PHYTOCHEMICAL EXTRACT OF MAHOGANY LEAF
This study aimed to investigate the phytochemical extract of Mahogany leaf using qualitative and quantitative analysis methods. Khaya ivorensis leaves which are common Mahogany tree species in Nigeria is used for the study. The qualitative analysis revealed variations in the presence of phytochemicals depending on the solvent used for extraction, with flavonoids, saponins, and tannins being prominent constituents. The quantitative analysis further confirmed the high abundance of flavonoids in the plant. Recommendations based on the findings include conducting further pharmacological studies to explore the specific biological activities of the identified compounds, exploring other plant parts to unveil additional bioactive compounds, employing various solvents and extraction methods for comprehensive profiling, isolating and characterizing specific compounds of interest for potential drug development, and conducting safety assessments and toxicity studies. Additionally, exploring Khaya ivorensis extracts as potential ingredients in functional foods and dietary supplements is recommended. To maximize the plant’s medicinal potential, fostering collaboration between traditional knowledge and modern scientific research is crucial. These recommendations aim to unlock the full therapeutic potential of Khaya ivorensis and contribute to the development of evidence-based natural products for human health and well-being.
1.1 Background of the Study
The mahogany tree, known scientifically as Swietenia and also as Khaya, belongs to the Meliaceae family and includes several tropical and subtropical hardwood species with versatile applications in the woodworking industry. Renowned species such as Swietenia macrophylla (American mahogany), Swietenia mahagoni (West Indian mahogany), and Swietenia humilis (Pacific Coast mahogany) are valued for their robust wood, appreciated for furniture, decorative pieces, and musical instruments ((Pinheiro et al., 2011).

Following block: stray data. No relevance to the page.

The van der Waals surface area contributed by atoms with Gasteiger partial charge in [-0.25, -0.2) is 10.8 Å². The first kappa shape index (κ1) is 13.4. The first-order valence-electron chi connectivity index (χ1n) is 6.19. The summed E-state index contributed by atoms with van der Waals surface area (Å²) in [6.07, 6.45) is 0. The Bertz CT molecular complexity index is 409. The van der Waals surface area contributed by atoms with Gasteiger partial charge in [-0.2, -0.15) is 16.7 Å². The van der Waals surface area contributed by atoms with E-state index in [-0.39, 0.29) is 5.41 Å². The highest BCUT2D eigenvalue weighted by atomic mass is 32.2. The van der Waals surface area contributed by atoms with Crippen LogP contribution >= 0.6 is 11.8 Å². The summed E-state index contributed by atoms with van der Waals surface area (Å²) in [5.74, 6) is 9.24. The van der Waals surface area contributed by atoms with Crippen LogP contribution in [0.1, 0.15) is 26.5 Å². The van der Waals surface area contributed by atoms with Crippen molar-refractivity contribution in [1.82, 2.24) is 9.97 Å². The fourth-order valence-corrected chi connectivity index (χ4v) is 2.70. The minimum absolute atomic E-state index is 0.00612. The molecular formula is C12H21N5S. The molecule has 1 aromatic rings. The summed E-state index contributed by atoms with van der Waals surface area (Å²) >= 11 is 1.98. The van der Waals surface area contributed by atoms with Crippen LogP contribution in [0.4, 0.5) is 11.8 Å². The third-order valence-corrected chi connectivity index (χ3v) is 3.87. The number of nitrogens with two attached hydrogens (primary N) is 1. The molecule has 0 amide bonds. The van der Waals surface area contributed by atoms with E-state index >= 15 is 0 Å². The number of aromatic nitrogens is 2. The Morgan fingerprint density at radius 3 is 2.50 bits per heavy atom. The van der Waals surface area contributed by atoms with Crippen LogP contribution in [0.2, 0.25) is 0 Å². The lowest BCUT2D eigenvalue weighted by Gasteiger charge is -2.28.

Traditionally, diverse cultures across the globe have harnessed mahogany wood for fine craftsmanship, benefiting from its strength, durability, and striking reddish-brown hue. Beyond its significance in woodworking, mahogany trees have also played a significant role in traditional medicine among various communities. Indigenous societies have utilized different parts of the tree, including the bark, fruits, and especially the leaves, for their perceived medicinal benefits (Adedeji et al, 2018; Chaikaew et al., 2020). Mahogany leaf infusions and decoctions have been employed to alleviate fever, gastrointestinal issues, and respiratory problems (Edu, 2021). Additionally, poultices made from crushed leaves have been applied externally to wounds and skin conditions due to their believed healing properties.
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